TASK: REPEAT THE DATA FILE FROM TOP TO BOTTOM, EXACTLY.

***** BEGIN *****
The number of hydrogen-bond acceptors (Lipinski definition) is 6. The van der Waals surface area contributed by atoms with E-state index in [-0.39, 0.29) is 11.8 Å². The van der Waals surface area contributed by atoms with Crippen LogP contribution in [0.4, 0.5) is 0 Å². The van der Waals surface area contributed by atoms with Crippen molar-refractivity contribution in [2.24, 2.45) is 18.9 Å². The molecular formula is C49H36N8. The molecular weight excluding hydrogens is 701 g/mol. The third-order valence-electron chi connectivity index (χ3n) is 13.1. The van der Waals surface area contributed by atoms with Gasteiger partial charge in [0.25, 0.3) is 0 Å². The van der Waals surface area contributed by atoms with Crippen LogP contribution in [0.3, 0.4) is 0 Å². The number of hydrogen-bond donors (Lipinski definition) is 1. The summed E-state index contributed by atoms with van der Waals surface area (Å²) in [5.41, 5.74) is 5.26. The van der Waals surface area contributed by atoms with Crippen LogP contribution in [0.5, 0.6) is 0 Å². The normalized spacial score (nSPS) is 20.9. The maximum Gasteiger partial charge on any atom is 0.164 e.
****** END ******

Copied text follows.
The number of hydrogen-bond acceptors (Lipinski definition) is 6. The van der Waals surface area contributed by atoms with E-state index in [-0.39, 0.29) is 11.8 Å². The van der Waals surface area contributed by atoms with Crippen LogP contribution in [0.4, 0.5) is 0 Å². The van der Waals surface area contributed by atoms with Crippen molar-refractivity contribution in [2.24, 2.45) is 18.9 Å². The molecular formula is C49H36N8. The molecular weight excluding hydrogens is 701 g/mol. The third-order valence-electron chi connectivity index (χ3n) is 13.1. The van der Waals surface area contributed by atoms with Gasteiger partial charge in [0.25, 0.3) is 0 Å². The van der Waals surface area contributed by atoms with Crippen LogP contribution in [0.3, 0.4) is 0 Å². The number of hydrogen-bond donors (Lipinski definition) is 1. The summed E-state index contributed by atoms with van der Waals surface area (Å²) in [5.41, 5.74) is 5.26. The van der Waals surface area contributed by atoms with Crippen LogP contribution in [0.5, 0.6) is 0 Å². The normalized spacial score (nSPS) is 20.9. The maximum Gasteiger partial charge on any atom is 0.164 e.